Bahrain’s Waad society says five year prison term for leader ‘harsh’

June 26, 2011

The National Democratic Action Society “Waad”, Bahrain’s largest liberal society, said that it was shocked by the sentencing of its secretary general to five years in prison, but added that started action to appeal the verdict.

“We believe that the sentence against Ebrahim Shareef and other defendants was too harsh,” the society said. “We have already instructed his two lawyers to lodge an appeal as per the legal texts,” the society said during an emergency meeting.

Ebrahim was sentenced to five years on Wednesday for his alleged role in anti-government activities aiming to topple the regime.

Eight other opposition figures sentenced

Eight other opposition figures were sentenced by the National Safety Court of First Instance to life in prison and ten others to 15 years in prison for their alleged roles.

Under Bahrain’s national safety rules, the verdicts of the court could be appealed within 14 days.

However, Waad, which boycotted the parliamentary elections in 2002, but reversed its stance in 2006 and 2010 and fielded Ebrahim as a candidate, said that it would take part in the national dialogue, a forum promoted by King Hamad Bin Eisa Al Khalifa to bring together all parties and several NGOs to help shape the future of the country.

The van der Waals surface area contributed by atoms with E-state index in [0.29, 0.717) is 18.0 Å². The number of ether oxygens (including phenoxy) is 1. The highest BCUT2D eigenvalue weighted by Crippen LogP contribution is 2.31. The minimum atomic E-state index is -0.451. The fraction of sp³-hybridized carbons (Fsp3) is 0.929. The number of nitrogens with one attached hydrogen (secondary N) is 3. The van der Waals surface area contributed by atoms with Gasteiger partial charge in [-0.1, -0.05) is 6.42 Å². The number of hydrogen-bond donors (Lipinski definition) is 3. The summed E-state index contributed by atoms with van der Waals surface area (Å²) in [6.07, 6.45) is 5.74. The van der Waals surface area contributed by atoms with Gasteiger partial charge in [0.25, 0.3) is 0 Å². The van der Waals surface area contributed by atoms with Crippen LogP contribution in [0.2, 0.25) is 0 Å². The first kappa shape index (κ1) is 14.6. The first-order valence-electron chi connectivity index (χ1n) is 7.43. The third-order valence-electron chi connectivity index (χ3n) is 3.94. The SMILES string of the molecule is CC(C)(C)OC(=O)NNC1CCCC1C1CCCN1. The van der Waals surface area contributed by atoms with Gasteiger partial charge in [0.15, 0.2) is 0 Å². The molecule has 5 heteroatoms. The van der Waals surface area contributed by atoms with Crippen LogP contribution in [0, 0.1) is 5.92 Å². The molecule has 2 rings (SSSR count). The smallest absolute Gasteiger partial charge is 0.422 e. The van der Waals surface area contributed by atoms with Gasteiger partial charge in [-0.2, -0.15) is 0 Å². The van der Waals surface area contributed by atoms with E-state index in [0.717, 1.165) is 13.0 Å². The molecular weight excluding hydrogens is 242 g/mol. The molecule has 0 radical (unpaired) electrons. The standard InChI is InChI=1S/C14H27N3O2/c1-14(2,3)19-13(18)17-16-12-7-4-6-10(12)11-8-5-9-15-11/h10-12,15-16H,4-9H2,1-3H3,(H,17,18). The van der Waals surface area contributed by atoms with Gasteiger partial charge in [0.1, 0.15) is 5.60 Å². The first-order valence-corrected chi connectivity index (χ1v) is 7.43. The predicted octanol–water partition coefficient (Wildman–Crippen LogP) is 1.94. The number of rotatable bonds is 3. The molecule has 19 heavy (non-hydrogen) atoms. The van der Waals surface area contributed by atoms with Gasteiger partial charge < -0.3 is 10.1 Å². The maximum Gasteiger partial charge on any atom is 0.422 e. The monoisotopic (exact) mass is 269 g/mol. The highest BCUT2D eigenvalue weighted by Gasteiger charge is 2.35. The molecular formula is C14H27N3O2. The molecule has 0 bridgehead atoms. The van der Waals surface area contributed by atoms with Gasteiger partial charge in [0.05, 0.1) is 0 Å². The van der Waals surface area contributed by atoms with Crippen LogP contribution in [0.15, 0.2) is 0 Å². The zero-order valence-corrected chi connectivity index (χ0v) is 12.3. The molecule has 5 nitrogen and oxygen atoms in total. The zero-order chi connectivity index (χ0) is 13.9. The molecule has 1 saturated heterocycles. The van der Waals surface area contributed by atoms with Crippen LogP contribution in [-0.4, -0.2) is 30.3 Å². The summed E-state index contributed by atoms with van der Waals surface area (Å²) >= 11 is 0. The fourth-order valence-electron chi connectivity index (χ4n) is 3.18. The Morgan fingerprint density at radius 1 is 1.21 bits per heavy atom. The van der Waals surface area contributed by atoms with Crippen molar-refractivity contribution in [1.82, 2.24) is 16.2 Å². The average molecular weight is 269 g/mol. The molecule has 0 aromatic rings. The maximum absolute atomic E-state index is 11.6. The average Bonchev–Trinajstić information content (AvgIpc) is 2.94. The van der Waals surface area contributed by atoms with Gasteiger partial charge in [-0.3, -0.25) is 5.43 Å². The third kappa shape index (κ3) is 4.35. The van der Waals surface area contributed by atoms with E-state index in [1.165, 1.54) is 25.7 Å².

“We welcome the call to the dialogue and we will send in our vision. We do stress however that there should be the right setting for the talks,” the society said.

Two-month ban lifted

It also hailed the decision to allow it to resume its public activities after the authorities lifted a two-month ban on the society.

Waad this week published a statement in which it distanced itself from calls to bring down the regime.

Al Wefaq, the largest political opposition society, has yet to announce officially whether it would be taking part in the national talks.

‘Frustratingly torn’

According to insiders, Al Wefaq is “frustratingly torn between political pressure to participate in order to preserve its status in the nation’s political landscape particularly with the emergence of the powerful National Unity Rally, and street pressure imposed by those who oppose any active role in the talks.”

The decision to extend a deadline to hand in visions about the political, social, economic and rights topics to be debated at the national dialogue is likely to give the society extra time to ponder its options.



About the author

Born August 3, 1960 in Monastir, Tunisia
Media career:
  • ABC News (Tunisia)
  • Bahrain Tribune
  • Gulf News
  • Bahrain Television News
Teaching career:
  • Monastir (Tunisia)
  • University of Bahrain
  • MA  Mass Communications, University of Leicester
  • BA  in English & US literature and studies, University of Tunis

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